People are losing the cognitive and social skills they need for a thriving personal and professional life, says organizational psychologist Richard Davis.

“We are at risk of losing this essential capability that I call receptivity,” says Davis, the managing director of Toronto-based leadership consulting firm Russell Reynolds Associates. “It’s the ability to have good judgment, to have insight about people, and it’s a major concern.”

Technology, social media and artificial intelligence are to blame, Davis adds: People rely so much on their their phones that they’re increasingly unable to make judgment calls on their own. “It’s a cognitive ability that you need to actually exercise in order to not lose it,” he says.

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Davis uses GPS as an example. People once used physical maps, or memory, to get to where they needed to go. Now, if your phone dies, you might find yourself lost more easily.

“What happens when Waze fails? When you don’t have a cell signal? When we don’t have ChatGPT?” says Davis.

People’s ability to talk to and connect with each other is similarly at risk, he says.

“If your head’s in your phone, you’re meeting people through Tinder profiles or you’re basing your business decisions based purely on a resume and not really seeing or spending time with a person, you’re losing your core human capability to have insight into other people,” says Davis.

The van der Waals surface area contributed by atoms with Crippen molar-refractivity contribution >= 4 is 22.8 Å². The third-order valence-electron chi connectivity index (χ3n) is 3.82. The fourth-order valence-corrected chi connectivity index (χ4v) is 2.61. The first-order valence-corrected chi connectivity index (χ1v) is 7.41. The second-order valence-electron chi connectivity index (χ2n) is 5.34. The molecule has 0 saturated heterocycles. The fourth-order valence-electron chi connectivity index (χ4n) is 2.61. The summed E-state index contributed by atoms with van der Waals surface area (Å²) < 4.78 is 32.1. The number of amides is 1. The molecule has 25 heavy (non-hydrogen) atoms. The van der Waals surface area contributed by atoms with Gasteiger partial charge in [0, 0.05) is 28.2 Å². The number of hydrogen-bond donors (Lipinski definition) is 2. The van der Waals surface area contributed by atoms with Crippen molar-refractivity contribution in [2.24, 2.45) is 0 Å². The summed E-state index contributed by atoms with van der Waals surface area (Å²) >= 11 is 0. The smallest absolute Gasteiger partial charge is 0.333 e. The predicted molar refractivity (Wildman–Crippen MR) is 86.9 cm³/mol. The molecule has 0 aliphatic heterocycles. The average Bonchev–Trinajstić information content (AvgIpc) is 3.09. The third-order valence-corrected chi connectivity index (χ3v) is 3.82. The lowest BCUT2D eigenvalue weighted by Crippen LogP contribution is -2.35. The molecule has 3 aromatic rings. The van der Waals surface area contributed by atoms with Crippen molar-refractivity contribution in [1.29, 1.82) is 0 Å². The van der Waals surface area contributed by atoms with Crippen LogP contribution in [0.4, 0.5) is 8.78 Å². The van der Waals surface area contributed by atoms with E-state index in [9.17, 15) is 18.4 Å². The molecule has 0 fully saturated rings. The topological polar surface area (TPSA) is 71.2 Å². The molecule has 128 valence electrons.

‘Get your head up out of your phone’

Being tech-savvy can help you with efficiency, productivity and learning. But constantly relying on your devices won’t make you successful in the long run, Davis says.

Showing an ability to complete tasks, solve problems and meet people on your own will make you go far, he says — some CEOs value those skills in potential employees, and look for them when weighing candidates for promotions.

Try and limit how much you’re reaching for your cell phone, Davis advises. Twenty percent of U.S. adults between ages 18 and 29 are smartphone-dependent, according to January data from the Pew Research Center.

Even a small reduction in phone use can help you make space for “screen-free” activities that strengthen your receptivity and cognition, like exercising and reading books, Amy Blankson, a happiness expert and co-founder of the Digital Wellness Institute, told Make It last month.

Exercise increases blood flow to your brain and reduces stress and anxiety, making it easier to mentally recharge after a long workday, studies show. Similarly, reading can improve long-term brain function and memory.

“Get your head up out of your phone and go take the subway and out to midtown Manhattan and meet people in person,” Davis says. “You will have so much more insight about people, make much better decisions [and] have better insight into others.”

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